Housing Recovery? Nah, It's Just Spiking Mortgage Rates
This morning saw two very strong housing reports:
WASHINGTON (Reuters) - U.S. home resales surged to a 5-1/2-year high in May as first-time buyers stepped into the market, the latest indication that housing and overall economic activity were gathering steam in the second quarter.
The strengthening economic outlook likely keeps the Federal Reserve on course to raise interest rates later this year.
The National Association of Realtors said on Monday existing home sales increased 5.1 percent to an annual rate of 5.35 million units, the highest level since November 2009. That put sales this year on track for their strongest gain since 2007.
"It suggests that the U.S. housing market recovery is back on track after the missteps earlier this year. We expect this upbeat tone in the housing recovery to continue as the favorable domestic fundamentals begin to reassert themselves," said Millan Mulraine, deputy chief economist at TD Securities in New York.
(Time Magazine) - New U.S. single-family home sales increased in May to a more than seven-year high, further brightening the outlook for the housing market and the broader economy.
The Commerce Department said on Tuesday sales rose 2.2% to a seasonally adjusted annual rate of 546,000 units, the highest level since February 2008. April's sales pace was revised up to 534,000 units from the previously reported 517,000 units.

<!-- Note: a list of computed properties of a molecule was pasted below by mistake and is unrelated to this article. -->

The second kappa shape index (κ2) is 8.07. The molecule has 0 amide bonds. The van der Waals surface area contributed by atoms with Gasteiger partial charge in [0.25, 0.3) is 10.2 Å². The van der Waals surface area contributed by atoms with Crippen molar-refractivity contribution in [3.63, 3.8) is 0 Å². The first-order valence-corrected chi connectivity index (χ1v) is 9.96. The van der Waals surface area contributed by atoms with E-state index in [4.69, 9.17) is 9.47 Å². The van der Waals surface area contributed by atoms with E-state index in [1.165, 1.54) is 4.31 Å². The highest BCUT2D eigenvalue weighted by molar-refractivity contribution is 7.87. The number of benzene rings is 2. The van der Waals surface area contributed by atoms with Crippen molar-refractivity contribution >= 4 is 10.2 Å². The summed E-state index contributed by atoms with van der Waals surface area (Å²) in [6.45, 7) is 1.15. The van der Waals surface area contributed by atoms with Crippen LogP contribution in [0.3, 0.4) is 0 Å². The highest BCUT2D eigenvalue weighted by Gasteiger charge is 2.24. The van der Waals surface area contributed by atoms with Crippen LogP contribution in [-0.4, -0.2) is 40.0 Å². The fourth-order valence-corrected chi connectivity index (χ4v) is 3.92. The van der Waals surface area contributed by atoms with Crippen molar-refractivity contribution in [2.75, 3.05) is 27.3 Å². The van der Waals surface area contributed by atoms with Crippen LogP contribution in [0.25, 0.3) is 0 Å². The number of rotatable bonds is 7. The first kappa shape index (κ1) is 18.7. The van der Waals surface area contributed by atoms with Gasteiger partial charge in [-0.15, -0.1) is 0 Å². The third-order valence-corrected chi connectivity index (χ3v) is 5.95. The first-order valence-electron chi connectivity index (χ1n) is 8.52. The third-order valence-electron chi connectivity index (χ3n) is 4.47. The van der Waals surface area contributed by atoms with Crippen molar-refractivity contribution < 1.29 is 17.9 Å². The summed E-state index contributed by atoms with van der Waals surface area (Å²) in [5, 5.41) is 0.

Economists polled by Reuters had forecast new home sales, which account for 9.3% of the market, rising to a 525,000-unit pace last month.
Sounds good, but it's actually just a response to interest rates looking like they want to spike. The yield on US 10-year Treasuries is up by 75 basis points since January, which inevitably means higher mortgage rates. And this month we got them:
Both buyers and sellers are viewing this trend with alarm. Buyers are terrified of being priced out of the market, so they're stepping up and finally making offers. Sellers, meanwhile, are seeing previously-qualified buyers disappear in droves as higher rates raise the effective cost of home ownership. And realtors, you can bet, are working both sides of the market to fan these fears.
The result: sudden, widespread anxiety and lots of new contracts being signed.
This, of course, is a temporary situation. If rates go up from here, millions of first-time buyers (most of whom have student loans and/or are working as bartenders, waiters, or corporate temps and are therefore not mortgage-worthy at higher interest rates) will disappear. If rates stabilize here, the current sales spike will turn out to have been cannibalized from future demand, and a slowdown will ensue.
So the only way for housing to sustainably take off from here is for rates to plunge back to January levels -- which would imply serious trouble elsewhere in the economy.